The whole point here is that we have to work with natural systems. Trying to force all farms to be exactly the same, forcing the same traits or methods on all farms, will not give the results we want. Sure, we can produce a lot of corn and soy for a while, but the negative effects of one-method-fits-all approach have been accumulating. We have insect resistance to not just Bt but also other insecticides, we have weed resistance to not just Roundup but all types of herbicides, we have increase nematodes and "bad" soil microorganisms due to poor soil quality, we have huge erosion problems, fertilizer run off, etc. 

We have to work within natural systems, use a variety of methods depending on the specific climate, soil, etc of the farm. We need to choose crop combinations that allow us to optimize production and minimize environmental impact. If you want to think that counts as a "masters of nature" approach, then that's your opinion, but I think that's the best we're going to get, the best way we can produce the food and other products we need with the most long term sustainability. 

And: "Genetic diversity: Good thing or bad thing?"

I wonder if you know how nuanced that question is. What do you mean by genetic diversity? Diversity of genetics in a single species of crop on the single farm level? Averaged across all farms? Diversity of crops on a single farm? Across farms? Diversity of other non-crop organisms?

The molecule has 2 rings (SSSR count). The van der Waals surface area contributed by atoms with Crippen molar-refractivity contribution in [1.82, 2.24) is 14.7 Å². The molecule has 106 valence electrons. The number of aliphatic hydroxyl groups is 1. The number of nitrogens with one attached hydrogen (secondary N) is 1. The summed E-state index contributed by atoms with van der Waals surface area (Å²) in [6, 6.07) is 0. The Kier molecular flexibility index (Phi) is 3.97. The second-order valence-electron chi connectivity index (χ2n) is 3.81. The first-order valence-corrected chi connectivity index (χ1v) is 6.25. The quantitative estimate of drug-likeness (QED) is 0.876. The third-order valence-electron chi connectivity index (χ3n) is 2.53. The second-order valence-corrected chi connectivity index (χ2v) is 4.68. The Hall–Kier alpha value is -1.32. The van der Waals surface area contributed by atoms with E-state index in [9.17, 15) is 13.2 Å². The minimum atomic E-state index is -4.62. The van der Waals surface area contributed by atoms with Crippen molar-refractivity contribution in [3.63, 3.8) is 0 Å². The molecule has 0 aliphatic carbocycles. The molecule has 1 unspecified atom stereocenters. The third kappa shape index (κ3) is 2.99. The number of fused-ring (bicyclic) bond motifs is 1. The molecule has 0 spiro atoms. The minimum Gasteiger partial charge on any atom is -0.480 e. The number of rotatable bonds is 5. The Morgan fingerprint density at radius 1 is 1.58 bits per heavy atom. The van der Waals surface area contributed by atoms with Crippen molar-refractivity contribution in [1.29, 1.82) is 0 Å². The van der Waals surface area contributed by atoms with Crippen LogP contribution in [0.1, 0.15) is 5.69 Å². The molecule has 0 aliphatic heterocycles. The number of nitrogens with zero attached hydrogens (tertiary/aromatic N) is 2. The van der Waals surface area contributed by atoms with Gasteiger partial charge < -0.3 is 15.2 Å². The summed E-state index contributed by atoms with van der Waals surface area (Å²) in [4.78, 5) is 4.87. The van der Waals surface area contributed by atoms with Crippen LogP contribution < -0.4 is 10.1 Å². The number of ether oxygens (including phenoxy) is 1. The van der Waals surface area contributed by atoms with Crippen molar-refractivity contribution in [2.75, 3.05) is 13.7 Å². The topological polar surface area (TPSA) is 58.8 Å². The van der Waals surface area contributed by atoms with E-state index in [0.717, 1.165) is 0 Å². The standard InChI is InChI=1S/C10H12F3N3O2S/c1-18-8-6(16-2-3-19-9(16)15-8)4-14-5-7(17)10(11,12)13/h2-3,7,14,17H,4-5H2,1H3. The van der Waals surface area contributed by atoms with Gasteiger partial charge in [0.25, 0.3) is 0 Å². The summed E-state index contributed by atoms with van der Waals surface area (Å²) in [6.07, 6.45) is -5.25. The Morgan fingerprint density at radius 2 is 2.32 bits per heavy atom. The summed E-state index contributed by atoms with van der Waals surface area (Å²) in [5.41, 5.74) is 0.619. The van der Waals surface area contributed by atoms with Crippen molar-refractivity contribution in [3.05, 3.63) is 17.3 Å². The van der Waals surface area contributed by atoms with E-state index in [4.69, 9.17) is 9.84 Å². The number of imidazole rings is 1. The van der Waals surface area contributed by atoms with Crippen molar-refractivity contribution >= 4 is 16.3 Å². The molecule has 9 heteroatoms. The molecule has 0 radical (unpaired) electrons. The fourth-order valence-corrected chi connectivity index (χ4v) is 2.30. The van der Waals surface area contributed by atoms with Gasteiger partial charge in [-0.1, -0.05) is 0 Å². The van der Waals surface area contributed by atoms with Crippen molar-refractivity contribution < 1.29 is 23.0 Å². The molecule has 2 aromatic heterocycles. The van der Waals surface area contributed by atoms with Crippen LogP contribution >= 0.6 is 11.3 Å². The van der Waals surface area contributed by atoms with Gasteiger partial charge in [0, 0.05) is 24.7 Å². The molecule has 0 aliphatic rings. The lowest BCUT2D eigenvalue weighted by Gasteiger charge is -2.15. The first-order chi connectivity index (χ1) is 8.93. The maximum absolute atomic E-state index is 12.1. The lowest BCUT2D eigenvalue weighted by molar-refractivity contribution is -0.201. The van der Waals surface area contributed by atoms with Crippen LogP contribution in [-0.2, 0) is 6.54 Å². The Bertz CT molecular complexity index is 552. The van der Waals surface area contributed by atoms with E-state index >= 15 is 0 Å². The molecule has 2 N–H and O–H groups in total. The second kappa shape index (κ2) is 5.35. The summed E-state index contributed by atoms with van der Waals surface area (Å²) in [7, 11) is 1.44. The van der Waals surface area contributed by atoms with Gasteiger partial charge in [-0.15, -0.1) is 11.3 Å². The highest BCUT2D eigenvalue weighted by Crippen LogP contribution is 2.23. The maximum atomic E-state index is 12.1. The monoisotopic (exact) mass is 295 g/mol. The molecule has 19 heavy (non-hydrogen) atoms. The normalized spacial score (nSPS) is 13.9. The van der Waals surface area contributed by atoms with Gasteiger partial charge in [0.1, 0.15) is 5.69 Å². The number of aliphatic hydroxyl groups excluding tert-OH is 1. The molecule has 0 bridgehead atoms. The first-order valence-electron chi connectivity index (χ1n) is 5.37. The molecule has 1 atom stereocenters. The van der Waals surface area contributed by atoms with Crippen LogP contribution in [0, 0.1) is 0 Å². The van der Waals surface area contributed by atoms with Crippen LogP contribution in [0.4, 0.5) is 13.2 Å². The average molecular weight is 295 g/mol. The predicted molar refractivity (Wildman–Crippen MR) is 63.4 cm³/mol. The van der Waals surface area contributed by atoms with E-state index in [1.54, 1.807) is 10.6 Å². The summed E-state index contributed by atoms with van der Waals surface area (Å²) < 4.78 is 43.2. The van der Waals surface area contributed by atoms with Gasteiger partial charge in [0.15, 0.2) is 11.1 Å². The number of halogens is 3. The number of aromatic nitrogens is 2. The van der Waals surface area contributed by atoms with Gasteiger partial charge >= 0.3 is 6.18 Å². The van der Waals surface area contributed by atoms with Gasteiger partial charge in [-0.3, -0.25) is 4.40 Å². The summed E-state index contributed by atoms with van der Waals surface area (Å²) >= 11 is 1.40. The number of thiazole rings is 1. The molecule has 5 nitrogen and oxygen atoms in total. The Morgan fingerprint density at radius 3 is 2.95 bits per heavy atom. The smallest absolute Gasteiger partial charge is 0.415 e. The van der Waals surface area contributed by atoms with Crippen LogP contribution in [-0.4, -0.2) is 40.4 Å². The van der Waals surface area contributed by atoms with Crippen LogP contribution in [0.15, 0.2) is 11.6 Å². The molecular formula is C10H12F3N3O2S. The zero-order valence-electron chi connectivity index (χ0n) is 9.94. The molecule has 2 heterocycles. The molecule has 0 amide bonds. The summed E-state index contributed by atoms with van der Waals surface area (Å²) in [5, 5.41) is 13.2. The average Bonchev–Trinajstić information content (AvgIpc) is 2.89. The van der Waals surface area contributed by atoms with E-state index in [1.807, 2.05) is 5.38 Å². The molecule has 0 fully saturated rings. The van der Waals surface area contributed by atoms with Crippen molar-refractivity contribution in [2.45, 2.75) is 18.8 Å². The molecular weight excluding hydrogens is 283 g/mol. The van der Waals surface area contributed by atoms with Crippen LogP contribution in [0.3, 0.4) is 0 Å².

Of course the more diversity the more resilient the system. There's many examples of "simple" ecosystems in nature where each species depends on one other such that if one falls for whatever reason the whole ecosystem falls. Not very resilient. In a diverse ecosystem where there is both biodiversity in types of organisms and genetic diversity in each species (although not necessarily in each individual population) then any species can shift in response to environmental changes whatever they may be. 

Farm diversity is difficult, though. A farmer must grow what she can sell to make a living. If the only market is for corn, it doesn't make sense to grow amaranth. If he harvests with a combine, it doesn't make sense to have all of the plants be genetically different such that they are all different sizes and maturing at different times. We have to balance diversity with practicality. I think there are ways that reasonable balance can be achieved, but it will vary from farm to farm and region to region.

What consumers can do to help is to buy more varied items, increase demand for diversity. Try amaranth and lentils instead of corn and beef and Twinkies. Try red wheat and purple corn, seek out genetic diversity in your food supply. If the market is there, more farmers will be willing to diversify and grow those "new" crops.